My mother makes a wonderful variety of Christmas candy every year. She makes fudge with and without nuts, peanut butter balls, coconut balls, date balls, haystacks, and many other tasty, sugary treats. One of my favorite memories is making peanut butter balls with my mother. I was 22 years old, and I had just moved back from Cullowhee, and it was my first post-college Christmas. Mom and I went to the store together and bought our ingredients for our Christmas candy. We set the kitchen up into two work stations and got ready to make candy. While we made our peanut butter balls, we talked and just enjoyed each other’s company in only a way a mother and daughter can. It was a wonderful time.
Then, suddenly I realized I was finished rolling my peanut butter mixture, and my mom still had over half of her mixture left to roll. We both burst out laughing when we realized that evidently I subconsciously got tired of rolling the peanut butter balls their normal size because my peanut butter balls started out small, but they got bigger and bigger until they were almost double the size they should be. No wonder I got finished so fast! Needless to say, I had to re-roll about half of my candy. I never make them without thinking about this particular instance many years ago. Every time I made them, I wish my mom were here to make them with me. Something about knowing she made them always makes her peanut butter balls the best.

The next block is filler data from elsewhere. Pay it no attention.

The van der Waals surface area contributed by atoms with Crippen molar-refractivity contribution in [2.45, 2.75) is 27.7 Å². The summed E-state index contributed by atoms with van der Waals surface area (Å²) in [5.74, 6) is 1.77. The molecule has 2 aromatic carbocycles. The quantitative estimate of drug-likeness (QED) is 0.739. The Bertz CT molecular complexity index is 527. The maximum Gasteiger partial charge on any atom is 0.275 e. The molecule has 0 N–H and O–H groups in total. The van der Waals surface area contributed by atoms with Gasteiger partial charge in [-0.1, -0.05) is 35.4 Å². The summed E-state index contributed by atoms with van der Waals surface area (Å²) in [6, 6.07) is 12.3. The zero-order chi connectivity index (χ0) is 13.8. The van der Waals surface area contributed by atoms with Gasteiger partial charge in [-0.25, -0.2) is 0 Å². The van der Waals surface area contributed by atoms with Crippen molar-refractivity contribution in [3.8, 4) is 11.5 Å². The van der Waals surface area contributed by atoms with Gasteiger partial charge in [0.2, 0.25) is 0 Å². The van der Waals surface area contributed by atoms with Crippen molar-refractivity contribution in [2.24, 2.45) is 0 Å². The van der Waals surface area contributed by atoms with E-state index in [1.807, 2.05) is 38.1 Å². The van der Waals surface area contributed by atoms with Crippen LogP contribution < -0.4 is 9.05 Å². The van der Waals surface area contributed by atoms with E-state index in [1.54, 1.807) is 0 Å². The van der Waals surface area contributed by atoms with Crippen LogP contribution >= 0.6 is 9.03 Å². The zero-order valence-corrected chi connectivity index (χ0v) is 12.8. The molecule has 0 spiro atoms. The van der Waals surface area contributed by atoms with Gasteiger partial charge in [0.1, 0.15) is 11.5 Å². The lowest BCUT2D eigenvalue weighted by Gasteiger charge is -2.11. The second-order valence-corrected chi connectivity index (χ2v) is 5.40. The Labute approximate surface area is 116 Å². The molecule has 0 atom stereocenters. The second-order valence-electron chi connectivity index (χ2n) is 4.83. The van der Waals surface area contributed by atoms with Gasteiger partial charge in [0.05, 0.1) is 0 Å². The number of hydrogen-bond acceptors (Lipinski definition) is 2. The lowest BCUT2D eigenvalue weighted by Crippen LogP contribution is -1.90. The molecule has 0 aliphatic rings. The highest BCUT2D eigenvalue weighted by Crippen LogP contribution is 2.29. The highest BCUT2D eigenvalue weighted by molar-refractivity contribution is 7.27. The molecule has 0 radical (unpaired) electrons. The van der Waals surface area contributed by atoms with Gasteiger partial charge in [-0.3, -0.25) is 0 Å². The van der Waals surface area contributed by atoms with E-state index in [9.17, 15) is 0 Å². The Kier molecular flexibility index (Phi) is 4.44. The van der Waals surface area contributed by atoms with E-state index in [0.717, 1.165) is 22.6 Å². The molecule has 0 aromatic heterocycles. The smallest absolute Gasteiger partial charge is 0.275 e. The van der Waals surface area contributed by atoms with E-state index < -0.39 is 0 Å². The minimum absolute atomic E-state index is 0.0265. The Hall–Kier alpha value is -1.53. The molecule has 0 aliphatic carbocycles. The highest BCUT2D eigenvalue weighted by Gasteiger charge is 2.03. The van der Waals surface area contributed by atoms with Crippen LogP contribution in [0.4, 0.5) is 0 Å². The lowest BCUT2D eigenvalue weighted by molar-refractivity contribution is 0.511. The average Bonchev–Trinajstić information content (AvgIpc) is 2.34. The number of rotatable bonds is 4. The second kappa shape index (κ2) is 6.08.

From start to finish, this recipe will take you approximately 1 hour and 15 minutes.
1 lb. Jif Peanut Butter + up to one cup (It has to be Jif…seriously.)
1 1/2 boxes confectioner’s sugar (sifted)
2 sticks of butter (at room temperature)
1/2 block paraffin wax
1 pkg. Nestle’s semi-sweet morsels
Knead peanut butter, butter, and sugar by hand until well mixed. If mixture seems dry, add more peanut butter.
Roll into quarter-sized balls and place on wax paper.
In a double-boiler, melt wax and morsels.
Roll balls in chocolate with a candy dipper or toothpick.
Place balls on wax paper, and remove toothpicks.
Add a drop of chocolate on the top to cover toothpick hole.